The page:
ALTON — Local firefighters, residents and community officials gathered Saturday morning to dedicate the Alton Fire Department’s new 48-foot mobile firefighter training simulator in memory of Capt. Jake Ringering who died in the line of duty on March 6.
His widow, Allison Ringering, joined retiring Alton Fire Chief Bernie Sebold, Father Jeremy Paulin of St. Mary’s Catholic Church, Alton Mayor Brant Walker and Lewis and Clark Community College President Dr. Dale Chapman to address the guests during a short ceremony at the Alton Public Works Department off of Fosterburg Road.
“As a result of his dedication to public service, Jake impacted many lives,” said Paulin. “And countless individuals are alive today as a testament to that.”
The simulator is fittingly named “The Jake,” both in Ringering’s memory and in reference to the term “Jake,” an affectionate slang for a firefighter coined in New England in the early 20th century. To be called a “Good Jake” by a peer is considered the highest form of praise a firefighter can receive.
“Capt. Ringering believed in the importance of training his fellow brothers and, as a natural born leader, gave freely of his time, talent and knowledge of his profession,” said Sebold. “May all of those who train here forever feel his guidance and remember the lasting impact he had on his community and the fire service. He is missed by many and forgotten by none.”
The mobile unit will be used in partnership with Lewis and Clark Community College as part of its Fire Science program, serving parts of seven counties covering more than 2,000 square miles to bring safety training, certifications and new skills to area communities.
Ringering’s family was present for Saturday’s ceremony, with his wife speaking briefly about his dedication and commitment to the members of his department whom he worked hard to inspire, motivate and teach.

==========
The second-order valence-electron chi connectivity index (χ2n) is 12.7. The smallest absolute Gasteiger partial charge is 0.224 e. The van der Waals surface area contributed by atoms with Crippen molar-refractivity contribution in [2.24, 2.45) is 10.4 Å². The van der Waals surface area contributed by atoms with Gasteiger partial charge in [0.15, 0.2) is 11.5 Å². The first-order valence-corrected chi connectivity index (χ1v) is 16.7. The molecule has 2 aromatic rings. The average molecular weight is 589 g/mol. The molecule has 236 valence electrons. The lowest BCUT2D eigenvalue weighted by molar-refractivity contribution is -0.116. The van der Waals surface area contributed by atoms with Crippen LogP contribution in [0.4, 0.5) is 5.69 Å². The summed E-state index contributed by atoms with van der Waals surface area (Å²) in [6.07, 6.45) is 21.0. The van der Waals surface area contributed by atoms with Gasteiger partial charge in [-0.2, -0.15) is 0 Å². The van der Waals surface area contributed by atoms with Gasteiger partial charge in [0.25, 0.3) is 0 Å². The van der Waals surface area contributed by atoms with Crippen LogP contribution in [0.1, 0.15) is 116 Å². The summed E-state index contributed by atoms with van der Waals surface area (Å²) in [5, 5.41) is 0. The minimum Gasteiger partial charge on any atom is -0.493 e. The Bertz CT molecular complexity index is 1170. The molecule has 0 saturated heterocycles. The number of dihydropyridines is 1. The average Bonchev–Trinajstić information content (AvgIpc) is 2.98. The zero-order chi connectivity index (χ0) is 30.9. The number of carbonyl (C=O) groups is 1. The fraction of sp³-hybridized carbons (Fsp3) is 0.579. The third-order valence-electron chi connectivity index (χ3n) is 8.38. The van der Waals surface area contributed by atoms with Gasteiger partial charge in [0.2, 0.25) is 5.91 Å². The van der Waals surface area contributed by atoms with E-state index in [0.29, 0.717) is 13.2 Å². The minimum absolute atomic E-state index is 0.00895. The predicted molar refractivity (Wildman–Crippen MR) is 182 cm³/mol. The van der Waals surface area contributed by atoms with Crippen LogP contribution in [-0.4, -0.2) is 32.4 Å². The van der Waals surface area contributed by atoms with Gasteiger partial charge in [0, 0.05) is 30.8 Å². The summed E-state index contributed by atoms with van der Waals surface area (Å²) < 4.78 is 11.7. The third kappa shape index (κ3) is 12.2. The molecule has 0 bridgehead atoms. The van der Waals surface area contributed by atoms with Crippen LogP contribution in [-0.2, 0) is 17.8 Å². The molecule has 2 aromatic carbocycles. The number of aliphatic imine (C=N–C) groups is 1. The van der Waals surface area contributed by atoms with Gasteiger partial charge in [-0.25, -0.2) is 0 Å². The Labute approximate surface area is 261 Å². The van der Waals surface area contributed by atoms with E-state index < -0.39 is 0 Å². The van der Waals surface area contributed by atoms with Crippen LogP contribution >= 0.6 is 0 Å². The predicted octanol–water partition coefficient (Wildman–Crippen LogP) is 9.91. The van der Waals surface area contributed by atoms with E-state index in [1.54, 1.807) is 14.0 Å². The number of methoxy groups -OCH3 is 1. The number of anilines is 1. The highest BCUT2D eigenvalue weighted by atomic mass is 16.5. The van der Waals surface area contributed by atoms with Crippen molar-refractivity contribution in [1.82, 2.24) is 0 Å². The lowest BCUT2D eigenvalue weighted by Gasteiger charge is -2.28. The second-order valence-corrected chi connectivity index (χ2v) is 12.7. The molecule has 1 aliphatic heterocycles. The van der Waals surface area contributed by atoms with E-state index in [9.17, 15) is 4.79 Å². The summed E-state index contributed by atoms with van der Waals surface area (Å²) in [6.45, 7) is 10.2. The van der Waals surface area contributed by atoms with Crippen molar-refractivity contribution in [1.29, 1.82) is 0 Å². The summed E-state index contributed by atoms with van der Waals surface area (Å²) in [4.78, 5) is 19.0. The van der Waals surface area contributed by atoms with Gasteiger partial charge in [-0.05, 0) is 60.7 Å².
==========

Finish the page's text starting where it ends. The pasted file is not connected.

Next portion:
“He was willing to train and teach anyone who was willing to listen,” she said. “When Chief Sebold approached me about this phenomenal training unit and explained its purpose, I knew it would be very fitting to be dedicated to Jake, as it encompassed everything that Jake stood for and believed in and for the legacy he has left among this brotherhood.”
A federal grant provided 90 percent of the unit’s $227,000 cost, with the remaining 10 percent provided by Lewis and Clark Community College. Sebold said obtaining the grants took three application submissions over five years, from the time he first approached Chapman and Walker about the opportunity and plans for a regional trainer.
“All parties quickly agreed this was an excellent opportunity to acquire a unit that will be able to play a part in providing realistic training and essential firefighter skill sets to over 1,240 firefighters from 62 firefighter service agencies within the Lewis and Clark Community College District,” said Sebold.
“Utilizing this unit, Lewis and Clark fire science instructors will be able to teach firefighters the necessary skill sets to meet the National Fire Protection Association and the Illinois office of the State Fire Marshal training standards so that they may be able to better protect both the lives and property of people in their community,” he said.
Link to article